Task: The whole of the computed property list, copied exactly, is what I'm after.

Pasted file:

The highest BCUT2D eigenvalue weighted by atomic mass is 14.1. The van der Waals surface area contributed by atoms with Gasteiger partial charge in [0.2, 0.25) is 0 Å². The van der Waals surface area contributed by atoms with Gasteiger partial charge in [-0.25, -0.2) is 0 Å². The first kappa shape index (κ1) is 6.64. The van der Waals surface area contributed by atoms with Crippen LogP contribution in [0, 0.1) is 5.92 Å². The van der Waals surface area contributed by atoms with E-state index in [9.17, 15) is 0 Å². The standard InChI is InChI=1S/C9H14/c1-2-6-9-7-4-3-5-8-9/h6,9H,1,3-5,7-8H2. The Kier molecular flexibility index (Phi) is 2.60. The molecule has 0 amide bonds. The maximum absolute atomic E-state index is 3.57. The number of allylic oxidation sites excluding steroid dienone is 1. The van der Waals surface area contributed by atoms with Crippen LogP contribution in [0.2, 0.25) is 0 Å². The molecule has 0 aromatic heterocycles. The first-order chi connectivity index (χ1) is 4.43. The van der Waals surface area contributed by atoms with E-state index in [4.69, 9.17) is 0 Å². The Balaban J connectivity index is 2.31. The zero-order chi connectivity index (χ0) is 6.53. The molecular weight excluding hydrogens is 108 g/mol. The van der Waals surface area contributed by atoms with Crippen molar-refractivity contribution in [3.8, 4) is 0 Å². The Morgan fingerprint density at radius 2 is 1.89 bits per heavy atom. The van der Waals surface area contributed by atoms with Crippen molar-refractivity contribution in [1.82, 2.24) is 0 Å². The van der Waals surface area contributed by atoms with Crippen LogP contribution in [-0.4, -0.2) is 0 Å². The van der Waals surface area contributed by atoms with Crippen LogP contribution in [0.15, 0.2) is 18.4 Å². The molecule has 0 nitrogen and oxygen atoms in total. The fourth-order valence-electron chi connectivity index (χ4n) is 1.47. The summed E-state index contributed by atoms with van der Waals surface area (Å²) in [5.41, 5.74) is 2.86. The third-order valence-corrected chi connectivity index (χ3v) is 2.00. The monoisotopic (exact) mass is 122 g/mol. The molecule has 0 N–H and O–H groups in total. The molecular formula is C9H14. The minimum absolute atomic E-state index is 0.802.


The highest BCUT2D eigenvalue weighted by atomic mass is 14.1. The van der Waals surface area contributed by atoms with Gasteiger partial charge in [0.2, 0.25) is 0 Å². The van der Waals surface area contributed by atoms with Gasteiger partial charge in [-0.25, -0.2) is 0 Å². The first kappa shape index (κ1) is 6.64. The van der Waals surface area contributed by atoms with Crippen LogP contribution in [0, 0.1) is 5.92 Å². The van der Waals surface area contributed by atoms with E-state index in [9.17, 15) is 0 Å². The standard InChI is InChI=1S/C9H14/c1-2-6-9-7-4-3-5-8-9/h6,9H,1,3-5,7-8H2. The Kier molecular flexibility index (Phi) is 2.60. The molecule has 0 amide bonds. The maximum absolute atomic E-state index is 3.57. The number of allylic oxidation sites excluding steroid dienone is 1. The van der Waals surface area contributed by atoms with Crippen LogP contribution in [0.2, 0.25) is 0 Å². The molecule has 0 aromatic heterocycles. The first-order chi connectivity index (χ1) is 4.43. The van der Waals surface area contributed by atoms with E-state index in [4.69, 9.17) is 0 Å². The Balaban J connectivity index is 2.31. The zero-order chi connectivity index (χ0) is 6.53. The molecular weight excluding hydrogens is 108 g/mol. The van der Waals surface area contributed by atoms with Crippen molar-refractivity contribution in [3.8, 4) is 0 Å². The Morgan fingerprint density at radius 2 is 1.89 bits per heavy atom. The van der Waals surface area contributed by atoms with Crippen molar-refractivity contribution in [1.82, 2.24) is 0 Å². The van der Waals surface area contributed by atoms with Crippen LogP contribution in [-0.4, -0.2) is 0 Å². The van der Waals surface area contributed by atoms with Crippen LogP contribution in [0.15, 0.2) is 18.4 Å². The molecule has 0 nitrogen and oxygen atoms in total. The fourth-order valence-electron chi connectivity index (χ4n) is 1.47. The summed E-state index contributed by atoms with van der Waals surface area (Å²) in [5.41, 5.74) is 2.86. The third-order valence-corrected chi connectivity index (χ3v) is 2.00. The monoisotopic (exact) mass is 122 g/mol. The molecule has 0 N–H and O–H groups in total. The molecular formula is C9H14. The minimum absolute atomic E-state index is 0.802.